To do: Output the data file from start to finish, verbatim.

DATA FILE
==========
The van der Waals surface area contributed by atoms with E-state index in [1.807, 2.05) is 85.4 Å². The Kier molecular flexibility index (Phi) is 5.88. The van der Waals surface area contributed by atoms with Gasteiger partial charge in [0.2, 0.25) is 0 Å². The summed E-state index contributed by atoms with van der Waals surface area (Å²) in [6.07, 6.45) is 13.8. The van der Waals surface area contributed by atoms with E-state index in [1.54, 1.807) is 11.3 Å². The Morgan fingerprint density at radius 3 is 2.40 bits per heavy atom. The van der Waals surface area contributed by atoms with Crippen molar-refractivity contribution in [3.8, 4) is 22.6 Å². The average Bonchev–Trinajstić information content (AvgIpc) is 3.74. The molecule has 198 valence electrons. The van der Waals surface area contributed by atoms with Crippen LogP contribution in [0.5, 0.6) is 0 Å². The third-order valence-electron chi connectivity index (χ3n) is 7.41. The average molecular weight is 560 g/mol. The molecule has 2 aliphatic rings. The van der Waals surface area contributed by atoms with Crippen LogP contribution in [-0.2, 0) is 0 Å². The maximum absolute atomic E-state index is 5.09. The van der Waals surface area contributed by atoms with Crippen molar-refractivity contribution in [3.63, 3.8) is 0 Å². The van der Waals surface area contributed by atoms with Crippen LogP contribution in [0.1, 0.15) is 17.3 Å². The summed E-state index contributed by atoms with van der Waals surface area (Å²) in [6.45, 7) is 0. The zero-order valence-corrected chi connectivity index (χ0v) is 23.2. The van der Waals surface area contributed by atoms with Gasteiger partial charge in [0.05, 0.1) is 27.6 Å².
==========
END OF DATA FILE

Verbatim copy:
The van der Waals surface area contributed by atoms with E-state index in [1.807, 2.05) is 85.4 Å². The Kier molecular flexibility index (Phi) is 5.88. The van der Waals surface area contributed by atoms with Gasteiger partial charge in [0.2, 0.25) is 0 Å². The summed E-state index contributed by atoms with van der Waals surface area (Å²) in [6.07, 6.45) is 13.8. The van der Waals surface area contributed by atoms with E-state index in [1.54, 1.807) is 11.3 Å². The Morgan fingerprint density at radius 3 is 2.40 bits per heavy atom. The van der Waals surface area contributed by atoms with Crippen molar-refractivity contribution in [3.8, 4) is 22.6 Å². The average Bonchev–Trinajstić information content (AvgIpc) is 3.74. The molecule has 198 valence electrons. The van der Waals surface area contributed by atoms with Crippen LogP contribution in [0.5, 0.6) is 0 Å². The third-order valence-electron chi connectivity index (χ3n) is 7.41. The average molecular weight is 560 g/mol. The molecule has 2 aliphatic rings. The van der Waals surface area contributed by atoms with Crippen LogP contribution in [-0.2, 0) is 0 Å². The maximum absolute atomic E-state index is 5.09. The van der Waals surface area contributed by atoms with Crippen molar-refractivity contribution in [3.63, 3.8) is 0 Å². The van der Waals surface area contributed by atoms with Crippen LogP contribution in [0.1, 0.15) is 17.3 Å². The summed E-state index contributed by atoms with van der Waals surface area (Å²) in [6.45, 7) is 0. The zero-order valence-corrected chi connectivity index (χ0v) is 23.2. The van der Waals surface area contributed by atoms with Gasteiger partial charge in [0.05, 0.1) is 27.6 Å².